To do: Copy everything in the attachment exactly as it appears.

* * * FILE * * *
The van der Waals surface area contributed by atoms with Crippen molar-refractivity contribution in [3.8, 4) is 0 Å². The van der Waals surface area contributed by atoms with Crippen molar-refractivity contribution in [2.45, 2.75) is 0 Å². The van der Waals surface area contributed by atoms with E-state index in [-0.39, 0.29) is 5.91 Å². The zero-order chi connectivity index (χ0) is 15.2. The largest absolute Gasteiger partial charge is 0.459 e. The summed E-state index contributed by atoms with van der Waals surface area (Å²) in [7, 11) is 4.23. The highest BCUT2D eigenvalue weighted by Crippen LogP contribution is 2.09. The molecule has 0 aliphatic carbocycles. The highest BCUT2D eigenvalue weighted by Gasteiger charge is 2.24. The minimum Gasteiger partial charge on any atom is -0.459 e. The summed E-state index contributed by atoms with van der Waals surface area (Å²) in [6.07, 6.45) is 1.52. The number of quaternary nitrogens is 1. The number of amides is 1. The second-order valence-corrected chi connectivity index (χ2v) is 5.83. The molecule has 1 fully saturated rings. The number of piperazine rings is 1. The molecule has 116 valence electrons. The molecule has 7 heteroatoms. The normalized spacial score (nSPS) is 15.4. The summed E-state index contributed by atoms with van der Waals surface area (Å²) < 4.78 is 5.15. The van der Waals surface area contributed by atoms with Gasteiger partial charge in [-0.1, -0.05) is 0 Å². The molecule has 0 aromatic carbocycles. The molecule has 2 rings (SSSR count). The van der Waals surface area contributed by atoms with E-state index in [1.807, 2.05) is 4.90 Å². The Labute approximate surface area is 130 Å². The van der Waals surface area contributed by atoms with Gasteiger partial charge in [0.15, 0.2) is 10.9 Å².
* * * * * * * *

The van der Waals surface area contributed by atoms with Crippen molar-refractivity contribution in [3.8, 4) is 0 Å². The van der Waals surface area contributed by atoms with Crippen molar-refractivity contribution in [2.45, 2.75) is 0 Å². The van der Waals surface area contributed by atoms with E-state index in [-0.39, 0.29) is 5.91 Å². The zero-order chi connectivity index (χ0) is 15.2. The largest absolute Gasteiger partial charge is 0.459 e. The summed E-state index contributed by atoms with van der Waals surface area (Å²) in [7, 11) is 4.23. The highest BCUT2D eigenvalue weighted by Crippen LogP contribution is 2.09. The molecule has 0 aliphatic carbocycles. The highest BCUT2D eigenvalue weighted by Gasteiger charge is 2.24. The minimum Gasteiger partial charge on any atom is -0.459 e. The summed E-state index contributed by atoms with van der Waals surface area (Å²) in [6.07, 6.45) is 1.52. The number of quaternary nitrogens is 1. The number of amides is 1. The second-order valence-corrected chi connectivity index (χ2v) is 5.83. The molecule has 1 fully saturated rings. The number of piperazine rings is 1. The molecule has 116 valence electrons. The molecule has 7 heteroatoms. The normalized spacial score (nSPS) is 15.4. The summed E-state index contributed by atoms with van der Waals surface area (Å²) < 4.78 is 5.15. The van der Waals surface area contributed by atoms with Gasteiger partial charge in [-0.1, -0.05) is 0 Å². The molecule has 0 aromatic carbocycles. The molecule has 2 rings (SSSR count). The van der Waals surface area contributed by atoms with E-state index in [1.807, 2.05) is 4.90 Å². The Labute approximate surface area is 130 Å². The van der Waals surface area contributed by atoms with Gasteiger partial charge in [0.15, 0.2) is 10.9 Å².